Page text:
I can’t wait to read this book.


The fine writer Dan Baum, formerly of the New Yorker and the author of Nine Lives, has a blog that’s required reading for freelancers. He talks shop with advice on everything from paying the bills to making people speak:

Here’s the little secret they taught me at The Wall Street Journal: Whenever someone offers to tell you something “off the record,” they really want to tell you. So if you decline their conditions -- can’t attribute it, can’t use it -- they’re going to end up telling you anyway. They can’t resist. So it’s best to refuse the conditions and just be patient for a few minutes.

After reading a few posts, I already feel like a better writer.


The always interesting Roy Clark presents a list of “25 Non-Random Things About Writing Short.” Here are a random items from his non-random list:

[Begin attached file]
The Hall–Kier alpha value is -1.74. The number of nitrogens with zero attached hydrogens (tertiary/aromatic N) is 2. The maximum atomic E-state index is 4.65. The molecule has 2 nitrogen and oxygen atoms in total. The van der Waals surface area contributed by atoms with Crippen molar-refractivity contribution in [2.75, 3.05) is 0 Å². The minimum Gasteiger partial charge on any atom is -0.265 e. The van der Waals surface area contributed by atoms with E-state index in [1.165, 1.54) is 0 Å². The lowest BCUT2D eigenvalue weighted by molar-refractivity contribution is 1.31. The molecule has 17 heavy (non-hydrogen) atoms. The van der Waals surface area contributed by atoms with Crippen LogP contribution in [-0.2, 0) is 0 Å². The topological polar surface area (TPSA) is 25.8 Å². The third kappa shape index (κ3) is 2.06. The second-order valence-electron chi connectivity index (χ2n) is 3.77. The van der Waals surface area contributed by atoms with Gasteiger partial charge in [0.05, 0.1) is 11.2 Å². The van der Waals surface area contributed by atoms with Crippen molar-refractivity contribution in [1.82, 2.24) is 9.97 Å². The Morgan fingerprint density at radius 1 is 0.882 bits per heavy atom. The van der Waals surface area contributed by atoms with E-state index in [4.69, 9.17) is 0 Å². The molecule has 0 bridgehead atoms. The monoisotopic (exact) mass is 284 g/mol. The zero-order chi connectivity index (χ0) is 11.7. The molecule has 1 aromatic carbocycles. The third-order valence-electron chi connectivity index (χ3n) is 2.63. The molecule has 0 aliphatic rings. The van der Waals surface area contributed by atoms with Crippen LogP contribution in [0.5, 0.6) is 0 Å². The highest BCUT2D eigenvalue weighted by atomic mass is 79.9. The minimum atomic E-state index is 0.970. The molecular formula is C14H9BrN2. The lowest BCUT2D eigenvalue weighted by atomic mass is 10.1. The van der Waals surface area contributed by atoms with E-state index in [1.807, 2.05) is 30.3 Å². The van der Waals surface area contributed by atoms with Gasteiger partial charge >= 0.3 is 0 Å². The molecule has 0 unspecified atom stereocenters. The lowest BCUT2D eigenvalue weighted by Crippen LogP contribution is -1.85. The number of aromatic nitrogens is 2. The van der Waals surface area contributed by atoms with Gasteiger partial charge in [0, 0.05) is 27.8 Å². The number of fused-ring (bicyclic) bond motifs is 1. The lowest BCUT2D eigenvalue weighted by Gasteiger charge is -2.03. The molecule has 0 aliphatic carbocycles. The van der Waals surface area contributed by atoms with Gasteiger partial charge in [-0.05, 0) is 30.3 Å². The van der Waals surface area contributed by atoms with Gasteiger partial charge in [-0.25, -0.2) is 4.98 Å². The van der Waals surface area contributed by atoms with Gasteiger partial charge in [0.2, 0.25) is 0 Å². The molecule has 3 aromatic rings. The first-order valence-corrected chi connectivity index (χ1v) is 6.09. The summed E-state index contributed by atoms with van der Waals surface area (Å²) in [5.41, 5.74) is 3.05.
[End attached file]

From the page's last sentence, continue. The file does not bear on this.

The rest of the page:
• Keep a journal where you practice short writing.
  • Obey Strunk & White: "Omit needless words."
  • Beware: The infinite space on the Internet creates aerated prose.
  • Obey Sir Arthur Quiller-Couch: "Murder your darlings."
  • That said, every short passage should contain one gold coin, a reward for the reader.
  • Obey Donald Murray: "Brevity comes from selection, not compression."
  • The more powerful the message, the shorter the sentence: "Jesus wept."
  • The best place for an important word in a short passage is at the END.
  • Begin the story as close to the end as possible.
  • Treat all short forms of journalism –- headline, caption, blurb, blog post –- as literary genres.

Blogs have shown that anyone can write 1,500 words. A lot of people can do it well. Saying something smart in 500 words, though, seems to be rare skill.


My friend Alex Rawls has a gripe about the Grammy’s: